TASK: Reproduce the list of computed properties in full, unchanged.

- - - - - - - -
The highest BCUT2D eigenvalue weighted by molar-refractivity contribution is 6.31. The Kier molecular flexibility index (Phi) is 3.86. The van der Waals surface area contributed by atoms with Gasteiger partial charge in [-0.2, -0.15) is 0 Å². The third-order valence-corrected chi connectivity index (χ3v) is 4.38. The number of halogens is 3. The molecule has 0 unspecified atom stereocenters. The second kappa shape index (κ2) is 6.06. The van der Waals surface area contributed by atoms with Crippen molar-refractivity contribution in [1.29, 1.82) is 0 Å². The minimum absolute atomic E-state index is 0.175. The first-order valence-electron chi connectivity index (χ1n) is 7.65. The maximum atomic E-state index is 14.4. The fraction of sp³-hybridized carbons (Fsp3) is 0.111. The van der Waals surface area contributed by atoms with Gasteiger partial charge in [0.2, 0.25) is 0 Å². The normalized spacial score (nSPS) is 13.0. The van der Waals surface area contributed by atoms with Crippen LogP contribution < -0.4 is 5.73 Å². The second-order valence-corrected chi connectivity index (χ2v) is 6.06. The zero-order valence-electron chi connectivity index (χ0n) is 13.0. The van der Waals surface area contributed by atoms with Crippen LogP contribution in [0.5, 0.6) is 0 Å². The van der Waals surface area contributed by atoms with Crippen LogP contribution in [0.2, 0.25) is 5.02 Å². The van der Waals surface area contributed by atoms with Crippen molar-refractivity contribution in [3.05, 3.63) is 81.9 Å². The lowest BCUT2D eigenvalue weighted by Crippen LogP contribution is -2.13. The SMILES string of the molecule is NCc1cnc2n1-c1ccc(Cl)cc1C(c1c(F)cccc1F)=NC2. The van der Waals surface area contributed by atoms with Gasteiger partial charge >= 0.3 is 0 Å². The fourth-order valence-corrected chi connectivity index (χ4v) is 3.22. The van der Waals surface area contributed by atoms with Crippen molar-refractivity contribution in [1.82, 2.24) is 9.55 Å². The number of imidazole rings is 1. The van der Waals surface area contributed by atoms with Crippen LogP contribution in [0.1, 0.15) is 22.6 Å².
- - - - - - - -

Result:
The highest BCUT2D eigenvalue weighted by molar-refractivity contribution is 6.31. The Kier molecular flexibility index (Phi) is 3.86. The van der Waals surface area contributed by atoms with Gasteiger partial charge in [-0.2, -0.15) is 0 Å². The third-order valence-corrected chi connectivity index (χ3v) is 4.38. The number of halogens is 3. The molecule has 0 unspecified atom stereocenters. The second kappa shape index (κ2) is 6.06. The van der Waals surface area contributed by atoms with Crippen molar-refractivity contribution in [1.29, 1.82) is 0 Å². The minimum absolute atomic E-state index is 0.175. The first-order valence-electron chi connectivity index (χ1n) is 7.65. The maximum atomic E-state index is 14.4. The fraction of sp³-hybridized carbons (Fsp3) is 0.111. The van der Waals surface area contributed by atoms with Gasteiger partial charge in [0.2, 0.25) is 0 Å². The normalized spacial score (nSPS) is 13.0. The van der Waals surface area contributed by atoms with Crippen LogP contribution < -0.4 is 5.73 Å². The second-order valence-corrected chi connectivity index (χ2v) is 6.06. The zero-order valence-electron chi connectivity index (χ0n) is 13.0. The van der Waals surface area contributed by atoms with Crippen LogP contribution in [0.5, 0.6) is 0 Å². The van der Waals surface area contributed by atoms with Crippen LogP contribution in [0.2, 0.25) is 5.02 Å². The van der Waals surface area contributed by atoms with Crippen molar-refractivity contribution in [3.05, 3.63) is 81.9 Å². The lowest BCUT2D eigenvalue weighted by Crippen LogP contribution is -2.13. The SMILES string of the molecule is NCc1cnc2n1-c1ccc(Cl)cc1C(c1c(F)cccc1F)=NC2. The van der Waals surface area contributed by atoms with Gasteiger partial charge >= 0.3 is 0 Å². The fourth-order valence-corrected chi connectivity index (χ4v) is 3.22. The van der Waals surface area contributed by atoms with Crippen molar-refractivity contribution in [1.82, 2.24) is 9.55 Å². The number of imidazole rings is 1. The van der Waals surface area contributed by atoms with Crippen LogP contribution in [0.1, 0.15) is 22.6 Å².